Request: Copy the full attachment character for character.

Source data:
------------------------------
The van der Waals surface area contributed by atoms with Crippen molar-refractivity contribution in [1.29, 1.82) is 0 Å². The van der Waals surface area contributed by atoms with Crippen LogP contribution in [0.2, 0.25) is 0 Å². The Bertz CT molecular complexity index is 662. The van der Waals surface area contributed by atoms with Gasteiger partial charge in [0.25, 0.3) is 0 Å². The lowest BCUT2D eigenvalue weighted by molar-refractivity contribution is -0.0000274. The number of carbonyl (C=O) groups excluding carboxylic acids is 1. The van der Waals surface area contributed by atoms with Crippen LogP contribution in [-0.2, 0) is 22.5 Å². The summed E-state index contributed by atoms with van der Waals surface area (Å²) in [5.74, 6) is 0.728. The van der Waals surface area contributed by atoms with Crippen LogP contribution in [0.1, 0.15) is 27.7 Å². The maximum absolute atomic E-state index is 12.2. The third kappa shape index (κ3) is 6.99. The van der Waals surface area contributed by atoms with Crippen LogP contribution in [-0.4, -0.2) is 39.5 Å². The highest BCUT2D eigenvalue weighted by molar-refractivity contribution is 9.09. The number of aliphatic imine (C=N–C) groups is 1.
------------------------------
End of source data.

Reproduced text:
The van der Waals surface area contributed by atoms with Crippen molar-refractivity contribution in [1.29, 1.82) is 0 Å². The van der Waals surface area contributed by atoms with Crippen LogP contribution in [0.2, 0.25) is 0 Å². The Bertz CT molecular complexity index is 662. The van der Waals surface area contributed by atoms with Gasteiger partial charge in [0.25, 0.3) is 0 Å². The lowest BCUT2D eigenvalue weighted by molar-refractivity contribution is -0.0000274. The number of carbonyl (C=O) groups excluding carboxylic acids is 1. The van der Waals surface area contributed by atoms with Crippen LogP contribution in [-0.2, 0) is 22.5 Å². The summed E-state index contributed by atoms with van der Waals surface area (Å²) in [5.74, 6) is 0.728. The van der Waals surface area contributed by atoms with Crippen LogP contribution in [0.1, 0.15) is 27.7 Å². The maximum absolute atomic E-state index is 12.2. The third kappa shape index (κ3) is 6.99. The van der Waals surface area contributed by atoms with Crippen LogP contribution in [-0.4, -0.2) is 39.5 Å². The highest BCUT2D eigenvalue weighted by molar-refractivity contribution is 9.09. The number of aliphatic imine (C=N–C) groups is 1.